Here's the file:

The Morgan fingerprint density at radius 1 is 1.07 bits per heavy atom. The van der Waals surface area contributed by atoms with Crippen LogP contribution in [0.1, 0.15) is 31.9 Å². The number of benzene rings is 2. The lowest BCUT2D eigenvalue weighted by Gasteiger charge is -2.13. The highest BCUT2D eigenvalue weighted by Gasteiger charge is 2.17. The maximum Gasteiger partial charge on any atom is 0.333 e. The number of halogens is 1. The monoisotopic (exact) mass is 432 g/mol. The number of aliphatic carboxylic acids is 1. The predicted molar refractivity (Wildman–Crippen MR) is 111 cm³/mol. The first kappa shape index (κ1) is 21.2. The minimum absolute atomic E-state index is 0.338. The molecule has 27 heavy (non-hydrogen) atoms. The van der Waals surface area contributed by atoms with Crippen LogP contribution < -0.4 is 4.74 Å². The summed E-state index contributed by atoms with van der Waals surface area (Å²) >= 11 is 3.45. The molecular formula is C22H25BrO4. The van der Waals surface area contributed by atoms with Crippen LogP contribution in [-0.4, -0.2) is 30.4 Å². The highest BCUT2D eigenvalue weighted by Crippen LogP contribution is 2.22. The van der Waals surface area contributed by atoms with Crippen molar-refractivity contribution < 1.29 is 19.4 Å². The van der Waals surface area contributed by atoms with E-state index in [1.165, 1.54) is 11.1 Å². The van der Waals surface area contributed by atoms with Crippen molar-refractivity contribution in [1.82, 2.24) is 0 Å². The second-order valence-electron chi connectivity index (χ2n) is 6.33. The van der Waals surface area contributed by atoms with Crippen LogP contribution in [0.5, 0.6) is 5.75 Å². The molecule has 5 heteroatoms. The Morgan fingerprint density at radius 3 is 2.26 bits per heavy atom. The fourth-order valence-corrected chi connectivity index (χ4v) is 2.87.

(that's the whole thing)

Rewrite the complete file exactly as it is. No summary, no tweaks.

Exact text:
The Morgan fingerprint density at radius 1 is 1.07 bits per heavy atom. The van der Waals surface area contributed by atoms with Crippen LogP contribution in [0.1, 0.15) is 31.9 Å². The number of benzene rings is 2. The lowest BCUT2D eigenvalue weighted by Gasteiger charge is -2.13. The highest BCUT2D eigenvalue weighted by Gasteiger charge is 2.17. The maximum Gasteiger partial charge on any atom is 0.333 e. The number of halogens is 1. The monoisotopic (exact) mass is 432 g/mol. The number of aliphatic carboxylic acids is 1. The predicted molar refractivity (Wildman–Crippen MR) is 111 cm³/mol. The first kappa shape index (κ1) is 21.2. The minimum absolute atomic E-state index is 0.338. The molecule has 27 heavy (non-hydrogen) atoms. The van der Waals surface area contributed by atoms with Crippen LogP contribution < -0.4 is 4.74 Å². The summed E-state index contributed by atoms with van der Waals surface area (Å²) >= 11 is 3.45. The molecular formula is C22H25BrO4. The van der Waals surface area contributed by atoms with Crippen LogP contribution in [-0.4, -0.2) is 30.4 Å². The highest BCUT2D eigenvalue weighted by Crippen LogP contribution is 2.22. The van der Waals surface area contributed by atoms with Crippen molar-refractivity contribution < 1.29 is 19.4 Å². The van der Waals surface area contributed by atoms with E-state index in [1.165, 1.54) is 11.1 Å². The van der Waals surface area contributed by atoms with Crippen molar-refractivity contribution in [1.82, 2.24) is 0 Å². The second-order valence-electron chi connectivity index (χ2n) is 6.33. The van der Waals surface area contributed by atoms with Crippen LogP contribution in [0.5, 0.6) is 5.75 Å². The molecule has 5 heteroatoms. The Morgan fingerprint density at radius 3 is 2.26 bits per heavy atom. The fourth-order valence-corrected chi connectivity index (χ4v) is 2.87.